In a world where desertification continues to advance, the search for solutions continues to drive multiple ways to combat water scarcity. Although in the blog we have talked many times about solutions to droughts, or the problem they entail, this time we will talk about fog. How is the process to capture it and transform it into water.
Before starting, keep in mind that it is not a water "creation" system. Actually existing water is taken, in microdrops, but it is taken. That means Rather than creating, this method has the advantage of redirecting use, both for irrigation and consumption. Actually it is an excellent way for those times in which there may be fog, but there is drought, the irrigation does not stop. A little big plus of water. We explain more below.
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The fog catchers. Panels that trap water
The fog trapping panels or screens are intended to collect moisture or mist. Its purpose is to achieve concentrate the water particles, until they are dense enough, that is, transform them into drops. The idea was born as a solution to areas where the lack of this valuable liquid was most urgent. And really, they can work in any area, because even in the desert at night there is humidity. Another thing is, that the uptake is more substantial, that will depend on the humidity or fog of the clear area.
The way they work is very simple. As the tiny water bodies settle on the screen, they concentrate to form larger droplets. These drops, by their own weight at the end tend to fall with gravity. At the bottom there is a collector for this falling water, which is directed to the desired point. It can be directly to the plants, or the containers that store the water.
The Mist Trap Panels are made from a precisely textured mesh which can only be pierced with the tip of a pencil. There are several types, but for example, one of the cheapest that there is and that is used a lot is the plastic one. For these, for example, the diameter of the holes through which the mist or humidity "seeps" is somewhat larger. It may cause some loss of mist retention, but it should not lose its use. Each square meter of mesh is capable of obtaining 4 to 15 liters of water per night!
The idea is to place them on slopes, or places where the wind runs the most. They also usually get from 300 to 800 meters above sea level. But as we have said, they really can be located practically anywhere.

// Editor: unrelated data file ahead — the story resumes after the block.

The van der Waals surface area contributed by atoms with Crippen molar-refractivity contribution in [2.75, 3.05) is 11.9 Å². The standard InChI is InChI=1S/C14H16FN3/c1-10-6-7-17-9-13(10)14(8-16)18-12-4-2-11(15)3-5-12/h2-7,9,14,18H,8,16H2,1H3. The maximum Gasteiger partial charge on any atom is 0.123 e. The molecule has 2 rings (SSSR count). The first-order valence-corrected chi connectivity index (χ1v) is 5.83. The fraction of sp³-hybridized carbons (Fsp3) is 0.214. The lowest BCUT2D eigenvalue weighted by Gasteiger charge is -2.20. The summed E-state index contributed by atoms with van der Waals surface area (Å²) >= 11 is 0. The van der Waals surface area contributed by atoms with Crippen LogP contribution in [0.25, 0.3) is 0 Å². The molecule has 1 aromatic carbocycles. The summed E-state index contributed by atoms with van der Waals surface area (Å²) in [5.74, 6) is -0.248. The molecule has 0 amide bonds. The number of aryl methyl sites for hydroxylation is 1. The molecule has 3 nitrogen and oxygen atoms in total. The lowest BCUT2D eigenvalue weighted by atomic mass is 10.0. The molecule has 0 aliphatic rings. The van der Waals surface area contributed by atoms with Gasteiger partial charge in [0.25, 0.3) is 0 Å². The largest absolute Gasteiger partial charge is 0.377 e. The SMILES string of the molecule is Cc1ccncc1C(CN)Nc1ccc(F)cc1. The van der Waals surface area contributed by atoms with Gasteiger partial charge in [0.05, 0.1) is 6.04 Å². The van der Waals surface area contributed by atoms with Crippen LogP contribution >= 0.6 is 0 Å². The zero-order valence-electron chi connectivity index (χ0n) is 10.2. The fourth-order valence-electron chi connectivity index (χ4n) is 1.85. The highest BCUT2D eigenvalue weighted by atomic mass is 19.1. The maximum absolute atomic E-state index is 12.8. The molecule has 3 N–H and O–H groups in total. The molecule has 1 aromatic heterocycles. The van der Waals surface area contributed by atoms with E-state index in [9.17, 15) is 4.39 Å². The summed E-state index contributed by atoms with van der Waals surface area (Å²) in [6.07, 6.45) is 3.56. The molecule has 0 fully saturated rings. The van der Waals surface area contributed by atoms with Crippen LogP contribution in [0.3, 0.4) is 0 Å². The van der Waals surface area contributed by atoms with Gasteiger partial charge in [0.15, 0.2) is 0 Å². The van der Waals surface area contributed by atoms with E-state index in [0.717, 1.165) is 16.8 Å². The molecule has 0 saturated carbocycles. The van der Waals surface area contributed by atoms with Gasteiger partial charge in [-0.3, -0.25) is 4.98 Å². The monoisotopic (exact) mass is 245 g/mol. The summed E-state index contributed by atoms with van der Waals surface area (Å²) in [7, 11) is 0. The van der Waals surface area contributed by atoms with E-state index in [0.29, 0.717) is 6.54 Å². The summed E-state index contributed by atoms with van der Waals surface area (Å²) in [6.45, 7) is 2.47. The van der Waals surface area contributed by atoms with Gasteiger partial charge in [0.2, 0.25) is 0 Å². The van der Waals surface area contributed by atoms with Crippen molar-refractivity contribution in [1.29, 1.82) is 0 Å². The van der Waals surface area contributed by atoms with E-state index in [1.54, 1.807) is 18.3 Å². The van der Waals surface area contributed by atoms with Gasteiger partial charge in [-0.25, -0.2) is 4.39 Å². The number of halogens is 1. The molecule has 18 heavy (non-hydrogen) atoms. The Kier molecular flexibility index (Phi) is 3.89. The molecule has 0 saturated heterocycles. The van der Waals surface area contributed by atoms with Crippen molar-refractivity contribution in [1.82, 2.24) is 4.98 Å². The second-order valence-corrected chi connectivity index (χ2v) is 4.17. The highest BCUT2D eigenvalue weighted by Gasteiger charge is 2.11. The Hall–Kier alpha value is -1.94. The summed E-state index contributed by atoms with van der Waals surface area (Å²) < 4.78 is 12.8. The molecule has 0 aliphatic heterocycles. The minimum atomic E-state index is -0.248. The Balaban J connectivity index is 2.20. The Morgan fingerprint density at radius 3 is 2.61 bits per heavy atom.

It must be taken into account, for example, that the mist may not have the same purity in all places, water can be polluted. Depending on the area, it can be stored in containers if its use will be more extensive later and should not be contaminated. Also, if the water cannot be very suitable for consumption even when it is stored, daily collection can be followed by filtration. Whether with cotton, quartz sand, gravel, coal, chlorination, etc.
Its maintenance? The best. Practically nil
Thanks to the fact that its installation is very simple and does not require many devices, its maintenance is very simple. Still, some small problems can arise, such as a break in the tubes. Depending on the material, it would be convenient to change them, or they can be repaired by sealing if it is not very bulky. There may eventually be rips or tears in the fabrics. Usually, it can be quickly fixed with a needle and thread.
The worst thing we can find being large and light screens is that a gale or hurricane force winds destroy them. In that case, prevention is always better than cure, and anticipating wind, make a withdrawal on time. Another reason could be small rodents, or thirsty animals that are nearby. It must be taken into account that if the container exposes a lot of water, these problems will have to be dealt with.
Generally, the durability of the meshes is usually about 5 years. What if we do a little math, each one can supply us with tons of tons of water during its life of use. A great system to fight drought, which deserved a blog post.